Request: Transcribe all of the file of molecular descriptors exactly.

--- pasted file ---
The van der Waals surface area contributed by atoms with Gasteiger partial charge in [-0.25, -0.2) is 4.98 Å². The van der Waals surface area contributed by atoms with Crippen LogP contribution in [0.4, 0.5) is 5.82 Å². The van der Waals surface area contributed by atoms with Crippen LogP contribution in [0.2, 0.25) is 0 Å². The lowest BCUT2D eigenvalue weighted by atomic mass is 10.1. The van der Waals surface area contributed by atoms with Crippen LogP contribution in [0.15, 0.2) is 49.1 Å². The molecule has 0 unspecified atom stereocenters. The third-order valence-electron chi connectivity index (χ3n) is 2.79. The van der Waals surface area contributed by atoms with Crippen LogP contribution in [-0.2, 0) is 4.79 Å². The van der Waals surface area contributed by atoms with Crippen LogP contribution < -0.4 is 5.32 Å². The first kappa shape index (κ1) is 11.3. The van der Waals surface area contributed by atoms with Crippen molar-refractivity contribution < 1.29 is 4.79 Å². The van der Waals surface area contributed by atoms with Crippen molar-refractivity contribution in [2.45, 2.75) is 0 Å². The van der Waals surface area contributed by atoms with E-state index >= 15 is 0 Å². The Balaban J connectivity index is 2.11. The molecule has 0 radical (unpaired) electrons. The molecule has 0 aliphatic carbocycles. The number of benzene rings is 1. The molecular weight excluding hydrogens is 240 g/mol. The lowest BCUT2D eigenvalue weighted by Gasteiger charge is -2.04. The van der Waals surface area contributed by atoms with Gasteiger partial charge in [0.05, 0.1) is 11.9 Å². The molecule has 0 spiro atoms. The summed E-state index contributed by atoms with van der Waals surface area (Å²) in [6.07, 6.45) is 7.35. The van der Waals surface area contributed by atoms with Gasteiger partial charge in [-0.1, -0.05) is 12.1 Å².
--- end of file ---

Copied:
The van der Waals surface area contributed by atoms with Gasteiger partial charge in [-0.25, -0.2) is 4.98 Å². The van der Waals surface area contributed by atoms with Crippen LogP contribution in [0.4, 0.5) is 5.82 Å². The van der Waals surface area contributed by atoms with Crippen LogP contribution in [0.2, 0.25) is 0 Å². The lowest BCUT2D eigenvalue weighted by atomic mass is 10.1. The van der Waals surface area contributed by atoms with Crippen LogP contribution in [0.15, 0.2) is 49.1 Å². The molecule has 0 unspecified atom stereocenters. The third-order valence-electron chi connectivity index (χ3n) is 2.79. The van der Waals surface area contributed by atoms with Crippen LogP contribution in [-0.2, 0) is 4.79 Å². The van der Waals surface area contributed by atoms with Crippen LogP contribution < -0.4 is 5.32 Å². The first kappa shape index (κ1) is 11.3. The van der Waals surface area contributed by atoms with Crippen molar-refractivity contribution < 1.29 is 4.79 Å². The van der Waals surface area contributed by atoms with Crippen molar-refractivity contribution in [2.45, 2.75) is 0 Å². The van der Waals surface area contributed by atoms with E-state index >= 15 is 0 Å². The Balaban J connectivity index is 2.11. The molecule has 0 radical (unpaired) electrons. The molecule has 0 aliphatic carbocycles. The number of benzene rings is 1. The molecular weight excluding hydrogens is 240 g/mol. The lowest BCUT2D eigenvalue weighted by Gasteiger charge is -2.04. The van der Waals surface area contributed by atoms with Gasteiger partial charge in [0.05, 0.1) is 11.9 Å². The molecule has 0 spiro atoms. The summed E-state index contributed by atoms with van der Waals surface area (Å²) in [6.07, 6.45) is 7.35. The van der Waals surface area contributed by atoms with Gasteiger partial charge in [-0.1, -0.05) is 12.1 Å².